Barely after 5 minutes of our settling down, a massive Pathan set his gargantuan foot inside the bay and his voice matched his size. He held his ticket 8 inches away from my eyes asking me to inspect if he was in the correct coach and seat- “Yeh thuhrty saevan hai?” (is this seat no.37?). I said yes and pointed at the two seats opposite ours. He muttered a thanks, parked his luggage and disappeared for a few minutes. When he re-appeared, there was a purdah clad woman behind him, with a veil drawn over her face, revealing only her eyes behind a netted mesh. He showed her the seat and he set about arranging his bags. I loved the hazelnut eyes of the woman and kept turning to make an eye contact with her. No luck:(

For convenience, let us call the gentleman Mr.P.

Ten minutes after the train started, Mr.P asked me if the AC was on and why it was so hot… He was profusely sweating.. Again I answered in the affirmative and told him that it will take a while for the AC to take effect.

The conversation between the couple was mostly one-sided with him speaking rather loudly while the lady was barely whispering. In a language that was neither Hindi nor Urdu. Another 15 mins later, Mr.P pulled out a double bed-spread from his bag and said that his wife wanted to sleep, so if we did not mind, he’d put up a screen from top to bottom. He tied one end to a tray-like stand near the upper berth and the other end to the curtain rings of the curtain already present in the train, making it one neat L-shaped enclosure for the two.. Of course we had no problem but were baffled nonetheless! So a screen went up and the couple were well shielded from the ‘public’ gaze.. And it was time for Vyas to ask his trademark questions- Amma, why this? (pointing at the makeshift screen). Because aunty is tired and wants to rest without being disturbed- I answered.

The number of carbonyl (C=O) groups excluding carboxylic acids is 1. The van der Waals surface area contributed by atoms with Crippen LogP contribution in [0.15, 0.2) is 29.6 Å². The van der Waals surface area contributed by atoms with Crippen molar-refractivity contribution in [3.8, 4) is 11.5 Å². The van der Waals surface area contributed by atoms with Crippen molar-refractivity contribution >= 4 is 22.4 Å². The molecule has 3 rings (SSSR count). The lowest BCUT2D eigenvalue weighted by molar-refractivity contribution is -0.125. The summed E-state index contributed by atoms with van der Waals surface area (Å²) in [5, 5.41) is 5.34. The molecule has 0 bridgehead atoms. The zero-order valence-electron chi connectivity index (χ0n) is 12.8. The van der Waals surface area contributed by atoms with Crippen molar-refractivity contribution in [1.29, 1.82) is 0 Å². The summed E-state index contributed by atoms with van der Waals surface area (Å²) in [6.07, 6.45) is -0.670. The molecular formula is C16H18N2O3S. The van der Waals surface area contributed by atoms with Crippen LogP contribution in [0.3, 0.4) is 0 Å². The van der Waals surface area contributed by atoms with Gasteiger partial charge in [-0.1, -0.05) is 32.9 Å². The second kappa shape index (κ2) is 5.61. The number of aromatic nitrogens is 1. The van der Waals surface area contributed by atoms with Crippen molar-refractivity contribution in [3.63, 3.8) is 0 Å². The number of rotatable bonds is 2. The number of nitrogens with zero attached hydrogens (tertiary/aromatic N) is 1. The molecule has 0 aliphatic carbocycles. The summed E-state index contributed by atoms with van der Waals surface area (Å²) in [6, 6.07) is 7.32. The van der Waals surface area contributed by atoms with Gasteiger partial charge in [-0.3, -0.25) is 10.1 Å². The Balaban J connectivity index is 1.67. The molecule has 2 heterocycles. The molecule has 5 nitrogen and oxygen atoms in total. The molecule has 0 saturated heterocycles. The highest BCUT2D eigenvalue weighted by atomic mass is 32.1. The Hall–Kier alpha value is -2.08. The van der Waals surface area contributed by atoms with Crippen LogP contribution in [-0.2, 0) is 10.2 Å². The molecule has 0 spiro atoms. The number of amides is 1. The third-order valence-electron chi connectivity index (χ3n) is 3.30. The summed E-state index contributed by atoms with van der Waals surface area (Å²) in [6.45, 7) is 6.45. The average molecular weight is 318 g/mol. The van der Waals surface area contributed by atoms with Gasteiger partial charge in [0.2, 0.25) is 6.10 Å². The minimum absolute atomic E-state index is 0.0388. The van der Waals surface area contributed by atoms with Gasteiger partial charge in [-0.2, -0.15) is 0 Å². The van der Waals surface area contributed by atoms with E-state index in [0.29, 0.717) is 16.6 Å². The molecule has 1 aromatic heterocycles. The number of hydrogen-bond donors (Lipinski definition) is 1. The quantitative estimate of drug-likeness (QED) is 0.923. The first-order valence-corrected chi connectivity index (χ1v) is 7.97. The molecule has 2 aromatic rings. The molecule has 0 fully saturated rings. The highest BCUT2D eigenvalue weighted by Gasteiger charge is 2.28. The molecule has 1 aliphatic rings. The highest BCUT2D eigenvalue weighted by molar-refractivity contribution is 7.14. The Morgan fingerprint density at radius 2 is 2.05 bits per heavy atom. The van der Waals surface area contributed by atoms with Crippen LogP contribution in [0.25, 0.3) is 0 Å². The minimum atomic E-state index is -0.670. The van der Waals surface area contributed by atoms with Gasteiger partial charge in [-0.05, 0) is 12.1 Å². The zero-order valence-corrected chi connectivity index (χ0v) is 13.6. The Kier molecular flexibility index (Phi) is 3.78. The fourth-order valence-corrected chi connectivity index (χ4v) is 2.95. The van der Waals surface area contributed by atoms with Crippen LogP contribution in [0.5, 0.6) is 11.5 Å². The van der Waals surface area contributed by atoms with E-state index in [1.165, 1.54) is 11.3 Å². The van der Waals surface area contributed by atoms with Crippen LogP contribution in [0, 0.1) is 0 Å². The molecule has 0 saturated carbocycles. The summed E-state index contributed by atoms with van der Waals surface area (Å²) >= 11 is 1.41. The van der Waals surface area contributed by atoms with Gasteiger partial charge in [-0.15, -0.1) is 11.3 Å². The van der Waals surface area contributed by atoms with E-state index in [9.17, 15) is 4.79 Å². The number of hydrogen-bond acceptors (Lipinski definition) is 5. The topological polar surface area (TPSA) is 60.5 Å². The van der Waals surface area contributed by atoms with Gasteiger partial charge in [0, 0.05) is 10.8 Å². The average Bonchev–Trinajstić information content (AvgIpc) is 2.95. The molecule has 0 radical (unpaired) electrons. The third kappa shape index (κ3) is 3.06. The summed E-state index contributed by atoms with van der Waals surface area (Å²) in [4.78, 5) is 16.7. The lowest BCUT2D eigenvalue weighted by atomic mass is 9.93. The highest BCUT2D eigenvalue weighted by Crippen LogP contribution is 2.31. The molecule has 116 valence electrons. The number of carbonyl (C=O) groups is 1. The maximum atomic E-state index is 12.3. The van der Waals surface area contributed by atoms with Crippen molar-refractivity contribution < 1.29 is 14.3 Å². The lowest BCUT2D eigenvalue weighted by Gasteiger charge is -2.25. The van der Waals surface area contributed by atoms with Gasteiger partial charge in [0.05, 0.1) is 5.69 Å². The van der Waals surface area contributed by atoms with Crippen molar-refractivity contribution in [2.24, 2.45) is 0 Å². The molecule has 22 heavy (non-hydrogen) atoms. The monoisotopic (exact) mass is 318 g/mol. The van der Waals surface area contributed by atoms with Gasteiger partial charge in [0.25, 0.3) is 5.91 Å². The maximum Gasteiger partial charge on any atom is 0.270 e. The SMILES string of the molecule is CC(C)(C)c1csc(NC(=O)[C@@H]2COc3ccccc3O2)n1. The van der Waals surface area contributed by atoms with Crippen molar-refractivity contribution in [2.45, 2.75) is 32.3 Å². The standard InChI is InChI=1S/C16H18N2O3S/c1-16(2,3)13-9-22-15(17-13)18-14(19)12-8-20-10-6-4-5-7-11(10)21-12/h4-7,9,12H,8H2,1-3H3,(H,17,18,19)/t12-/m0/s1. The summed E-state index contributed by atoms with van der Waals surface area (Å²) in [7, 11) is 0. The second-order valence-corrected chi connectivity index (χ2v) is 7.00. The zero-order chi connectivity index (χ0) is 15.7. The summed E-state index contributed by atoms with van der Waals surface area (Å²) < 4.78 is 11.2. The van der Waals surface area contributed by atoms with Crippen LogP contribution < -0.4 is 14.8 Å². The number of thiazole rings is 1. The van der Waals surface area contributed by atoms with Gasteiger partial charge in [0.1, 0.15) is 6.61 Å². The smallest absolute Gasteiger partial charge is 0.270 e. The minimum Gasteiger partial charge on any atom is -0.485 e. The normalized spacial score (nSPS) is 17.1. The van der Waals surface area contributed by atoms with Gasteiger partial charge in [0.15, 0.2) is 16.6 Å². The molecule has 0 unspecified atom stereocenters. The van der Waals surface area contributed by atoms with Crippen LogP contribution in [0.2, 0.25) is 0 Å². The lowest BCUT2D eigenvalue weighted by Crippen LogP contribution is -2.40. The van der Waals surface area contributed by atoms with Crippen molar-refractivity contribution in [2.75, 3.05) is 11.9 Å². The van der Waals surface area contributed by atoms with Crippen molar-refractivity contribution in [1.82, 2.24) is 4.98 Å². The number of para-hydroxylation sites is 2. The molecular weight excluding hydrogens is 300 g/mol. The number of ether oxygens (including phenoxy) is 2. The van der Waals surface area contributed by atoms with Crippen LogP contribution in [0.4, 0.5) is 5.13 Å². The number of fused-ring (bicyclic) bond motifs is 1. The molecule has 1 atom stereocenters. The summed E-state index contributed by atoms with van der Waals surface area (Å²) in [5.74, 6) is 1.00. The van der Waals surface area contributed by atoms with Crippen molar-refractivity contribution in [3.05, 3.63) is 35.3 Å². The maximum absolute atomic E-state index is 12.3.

Another 10 minutes elapsed before Mr.P peeped from between the two curtains, holding the folds together under his chin. He wanted to know the distance between Delhi and Chennai.. The hubby told him that it must be a little over 2000 kms.. “Tooooo thoscend…?” he dragged and shifted his gaze to me.. I became the official translator for a while after which he decided that routing was costly and it was best to direct the questions to me. More questions followed, like what time does the train reach Chennai.. Why Duronto has 5 stops if it is a non-stop train etc.. I was racking my brains for an Hindi equivalent of ‘5 technical stops’, failing which I had to explain that the stops were necessary to load food, fuel, etc.. He nodded to imply that he understood.. My translation services were availed by the stewards too to help them serve Mr.P..